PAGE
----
Republican Mitch McConnell wasn't even sure the voters of Kentucky had elected him to the Senate before the courtship ritual began.

With varying degrees of boldness and modesty, all five candidates for Senate majority leader had called, wired, written, visited or campaigned for him before the Nov. 6 election, most of them sending their greetings on Election Day as well.

The contacts intensified after McConnell learned that he had defeated Sen. Walter D. Huddleston (D-Ky.). Within a few days, McConnell had received at least 50 calls from candidates for Senate leadership posts or their surrogates.

Thus was McConnell initiated into the tribe. He was participating in one of its most hallowed rites: the selection of a new chief.

In this case, the new chief will be the successor of Majority Leader Howard H. Baker Jr. (R-Tenn.), who has led the Senate since Republicans took control from Democrats in 1981 and is now retiring, possibly to seek the GOP presidential nomination in 1988.

The Senate's 53 Republicans will gather behind closed doors at the Capitol next Wednesday to choose their leader from among Sens. Robert J. Dole (Kan.), Pete V. Domenici (N.M.), Richard G. Lugar (Ind.), James A. McClure (Idaho) and Ted Stevens (Alaska). There is no clear front-runner.

Theirs is an unusual event in American politics.

It is at the pinnacle of politics, yet it is strangely apolitical. Sardonic observers have suggested it has elements of the process by which the College of Cardinals selects a pope as well as the less celestial aspects of a fraternity rush.

The competition is conducted on such a personal level, not visible to the public, that most normal tools of the political trade are abandoned by these consummate politicians.

No polls, no television blitzes, no fancy brochures. Even such qualities as ideology, regional balance and legislative prowess play a subsidiary role. The White House is politely told to keep hands off.

Most critical to the outcome, according to senators, are such basic human qualities as friendship, loyalty, trust, favors owed and favors expected. Sensitivity to creature comforts, such as work schedules, cannot be overestimated, they say. Also lurking in the shadows is the complex interplay of personal ambitions, including members' prospects for ascendancy on committees and other aspects of an individual senator's power and prestige.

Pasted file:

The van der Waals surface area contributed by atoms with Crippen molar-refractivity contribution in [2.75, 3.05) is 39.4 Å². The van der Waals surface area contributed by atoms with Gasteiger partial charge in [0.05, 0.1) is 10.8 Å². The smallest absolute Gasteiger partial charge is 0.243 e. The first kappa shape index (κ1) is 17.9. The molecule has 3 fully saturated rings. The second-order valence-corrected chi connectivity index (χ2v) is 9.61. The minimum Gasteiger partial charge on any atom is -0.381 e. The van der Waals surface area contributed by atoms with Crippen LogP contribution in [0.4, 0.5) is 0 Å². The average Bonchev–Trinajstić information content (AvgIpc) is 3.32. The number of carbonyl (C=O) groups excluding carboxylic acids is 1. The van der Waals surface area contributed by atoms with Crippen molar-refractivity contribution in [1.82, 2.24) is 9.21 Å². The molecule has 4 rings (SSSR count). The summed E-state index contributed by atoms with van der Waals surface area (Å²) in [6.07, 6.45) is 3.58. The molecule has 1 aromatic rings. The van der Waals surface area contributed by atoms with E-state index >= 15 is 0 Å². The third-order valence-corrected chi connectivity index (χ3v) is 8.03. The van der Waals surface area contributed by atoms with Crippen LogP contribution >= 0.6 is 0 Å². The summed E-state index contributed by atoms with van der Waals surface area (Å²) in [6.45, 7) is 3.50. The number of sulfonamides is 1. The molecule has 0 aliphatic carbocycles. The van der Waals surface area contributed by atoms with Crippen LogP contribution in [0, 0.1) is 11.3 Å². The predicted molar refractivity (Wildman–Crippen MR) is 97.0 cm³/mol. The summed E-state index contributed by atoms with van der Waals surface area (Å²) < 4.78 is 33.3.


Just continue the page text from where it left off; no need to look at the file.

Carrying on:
"What it boils down to is who you feel most comfortable with," said Sen. Dan Quayle (R-Ind.), one of the few Republicans not campaigning for one of the six leadership posts at stake on Wednesday.

The unusual rules by which the GOP election is conducted leave even the top contenders in doubt about whether they might wash out early or survive to the end, an unsettling choice that could lead to some dropouts before the vote.

Balloting in the caucus continues until someone wins a majority. In the first and each successive vote, the candidate getting the fewest votes is eliminated, which gradually whittles the field to two.

Thus, it is possible that a candidate who is many senators' second choice -- and who might have won under other rules -- could be knocked out in the first or second round. It is also a perfect climate for sudden shifts, quick deals and alliances of convenience.

The fluidity of the situation is compounded by the fact that, as of mid-week, a third or more of the 53 Republicans had made no commitments in the majority leader's race, according to candidates or their aides. Some may hold out to the end.

A few senators are believed to have given dual, if not multiple, indications of support. Dole tells of one senator who introduced him at a gathering as a magnificent choice for majority leader, only to say later that he was committed to another contender.